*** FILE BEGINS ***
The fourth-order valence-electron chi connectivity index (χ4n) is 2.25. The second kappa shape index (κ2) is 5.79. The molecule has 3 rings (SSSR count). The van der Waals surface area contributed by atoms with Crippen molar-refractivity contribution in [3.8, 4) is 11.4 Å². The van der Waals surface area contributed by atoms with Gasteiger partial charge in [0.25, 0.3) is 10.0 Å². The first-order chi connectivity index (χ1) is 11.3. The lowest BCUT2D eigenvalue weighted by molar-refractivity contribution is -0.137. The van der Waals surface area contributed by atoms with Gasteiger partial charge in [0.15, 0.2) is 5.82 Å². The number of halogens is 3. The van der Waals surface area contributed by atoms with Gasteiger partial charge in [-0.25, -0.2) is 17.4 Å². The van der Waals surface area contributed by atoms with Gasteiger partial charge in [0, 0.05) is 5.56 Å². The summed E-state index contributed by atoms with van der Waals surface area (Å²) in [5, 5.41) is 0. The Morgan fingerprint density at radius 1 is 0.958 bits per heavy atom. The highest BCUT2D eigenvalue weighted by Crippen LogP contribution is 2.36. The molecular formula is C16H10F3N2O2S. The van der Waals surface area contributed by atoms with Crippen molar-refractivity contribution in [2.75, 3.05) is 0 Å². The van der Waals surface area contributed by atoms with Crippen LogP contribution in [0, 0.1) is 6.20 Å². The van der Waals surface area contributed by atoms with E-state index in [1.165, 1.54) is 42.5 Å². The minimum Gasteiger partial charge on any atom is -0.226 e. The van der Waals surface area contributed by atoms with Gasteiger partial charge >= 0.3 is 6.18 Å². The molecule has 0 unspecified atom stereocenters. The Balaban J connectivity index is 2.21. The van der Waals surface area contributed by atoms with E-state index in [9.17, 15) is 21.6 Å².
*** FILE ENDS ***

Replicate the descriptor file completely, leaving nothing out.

The fourth-order valence-electron chi connectivity index (χ4n) is 2.25. The second kappa shape index (κ2) is 5.79. The molecule has 3 rings (SSSR count). The van der Waals surface area contributed by atoms with Crippen molar-refractivity contribution in [3.8, 4) is 11.4 Å². The van der Waals surface area contributed by atoms with Gasteiger partial charge in [0.25, 0.3) is 10.0 Å². The first-order chi connectivity index (χ1) is 11.3. The lowest BCUT2D eigenvalue weighted by molar-refractivity contribution is -0.137. The van der Waals surface area contributed by atoms with Gasteiger partial charge in [0.15, 0.2) is 5.82 Å². The number of halogens is 3. The van der Waals surface area contributed by atoms with Gasteiger partial charge in [-0.25, -0.2) is 17.4 Å². The van der Waals surface area contributed by atoms with Gasteiger partial charge in [0, 0.05) is 5.56 Å². The summed E-state index contributed by atoms with van der Waals surface area (Å²) in [5, 5.41) is 0. The Morgan fingerprint density at radius 1 is 0.958 bits per heavy atom. The highest BCUT2D eigenvalue weighted by Crippen LogP contribution is 2.36. The molecular formula is C16H10F3N2O2S. The van der Waals surface area contributed by atoms with Crippen molar-refractivity contribution in [2.75, 3.05) is 0 Å². The van der Waals surface area contributed by atoms with Crippen LogP contribution in [0, 0.1) is 6.20 Å². The van der Waals surface area contributed by atoms with E-state index in [1.165, 1.54) is 42.5 Å². The minimum Gasteiger partial charge on any atom is -0.226 e. The van der Waals surface area contributed by atoms with Gasteiger partial charge >= 0.3 is 6.18 Å². The molecule has 0 unspecified atom stereocenters. The Balaban J connectivity index is 2.21. The van der Waals surface area contributed by atoms with E-state index in [9.17, 15) is 21.6 Å².